Have you ever wondered why some healthcare providers treat depression differently? This is because Psych providers can adhere to different models of abnormality. There are a few key differences in the school of thought of each of the six psychological models. For each of the six models, they each have different reasons and explanations for dysfunction or the development of a disorder. Along with that, they also have different approaches to how a patient should be treated when it comes to different diagnoses. The biological model focuses more on the physical aspect of the brain, with physical treatments such as drug therapy that deals with chemical makeups. The psychodynamic model deals with the unconscious causes, while the sociocultural model looks at a multitude of causes from a person’s social environment. The humanistic existential model treats patients with unconditional positive regard in one-on-one talk therapy, while the sociocultural model treats patients with group or family therapy. The cognitive behavioral model holds truer to the focus on oneself and their emotions for a multitude of reasons. This treatment can also be considered one on one therapy but uses CBT to help reverse these negative thoughts and behaviors. The developmental psychological model uses all five of the previously mentioned models to fully treat a patient and find the root of the dysfunction. Listed below are how each model of abnormality will treat depression. Treatment is not ‘one-size-fits-all’, so it is important to find the one that’s right for you.
How would each Psychological Model treat depression?
- Biological– The treatment of depression would be determined by what clinicians think the root cause would be. This means that most of the time depression would be treated with pharmaceutical drugs such as antidepressants. Drug therapy will often be used and can continually be changed to find the correct dose or drug for the patient.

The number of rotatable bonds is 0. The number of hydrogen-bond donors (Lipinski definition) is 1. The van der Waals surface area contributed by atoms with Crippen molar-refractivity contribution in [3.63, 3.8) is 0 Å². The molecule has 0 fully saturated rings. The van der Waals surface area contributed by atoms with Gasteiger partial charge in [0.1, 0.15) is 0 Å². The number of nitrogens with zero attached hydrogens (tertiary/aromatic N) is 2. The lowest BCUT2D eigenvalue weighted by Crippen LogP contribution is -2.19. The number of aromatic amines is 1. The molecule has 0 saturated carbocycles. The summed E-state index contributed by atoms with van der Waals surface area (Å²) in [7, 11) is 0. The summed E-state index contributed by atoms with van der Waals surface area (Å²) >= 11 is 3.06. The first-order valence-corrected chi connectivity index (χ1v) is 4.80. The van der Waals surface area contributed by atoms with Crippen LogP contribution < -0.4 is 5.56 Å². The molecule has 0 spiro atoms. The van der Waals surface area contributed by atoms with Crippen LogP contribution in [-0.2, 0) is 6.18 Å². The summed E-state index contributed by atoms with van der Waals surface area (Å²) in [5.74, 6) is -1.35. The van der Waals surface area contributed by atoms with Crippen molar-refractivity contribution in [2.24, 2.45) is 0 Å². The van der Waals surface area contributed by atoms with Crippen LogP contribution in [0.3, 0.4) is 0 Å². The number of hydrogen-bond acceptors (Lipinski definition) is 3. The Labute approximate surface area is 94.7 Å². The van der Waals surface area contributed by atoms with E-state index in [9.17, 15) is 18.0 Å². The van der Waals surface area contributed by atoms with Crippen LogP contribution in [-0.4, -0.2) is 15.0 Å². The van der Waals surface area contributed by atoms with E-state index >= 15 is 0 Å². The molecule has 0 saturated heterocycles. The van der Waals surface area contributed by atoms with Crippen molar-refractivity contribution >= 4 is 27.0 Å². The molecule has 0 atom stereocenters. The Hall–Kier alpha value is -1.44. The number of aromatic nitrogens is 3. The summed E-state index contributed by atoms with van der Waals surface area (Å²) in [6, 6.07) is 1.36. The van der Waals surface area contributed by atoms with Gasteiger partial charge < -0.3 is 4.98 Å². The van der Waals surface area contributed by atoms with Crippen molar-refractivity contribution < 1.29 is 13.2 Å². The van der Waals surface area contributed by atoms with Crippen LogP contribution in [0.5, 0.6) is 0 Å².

- Psychodynamic– This model with treat depression with therapy/counseling. By using different therapeutic techniques, the goal of the therapist would be to help uncover past issues or trauma that could be the root of depression. The patient would have to be an active participant in talk therapy in attempt to find these issues
- Cognitive Behavioral– This model would treat depression by focusing on the cognitive processes that are causing the outward behavioral actions. A clinician would attempt to help change the thought processes of the patient that are essentially at the root of the depression and give them coping skills for negative thoughts and experiences, to help cope with triggering events. The clinician would collaborate with the patient on what exercises would work best for when the depression is bad and focus on changing the focal point of these patterns
- Humanistic Existential– The clinician would treat depression by helping the patient identify negative feelings and internal conflict, sit with those feelings without opinion of them, and help the patient control and be comfortable with those feelings instead of avoiding them.
- Sociocultural– A therapist using this model would begin to treat depression by trying to figure out what cultural or social factors could be causing it. The clinician could then try and figure out a form of treatment that would address those issues that are causing depression. Another way is by putting the client in group or family therapy that gives them a healthy support system of their own sociocultural background
- Developmental Psychopathology– This model would use a combination of techniques from the five other psychological models. The treatment type would depend on the patient and what factors are at the root of their depression, whether it be genetic, social, psychological trauma, etc.
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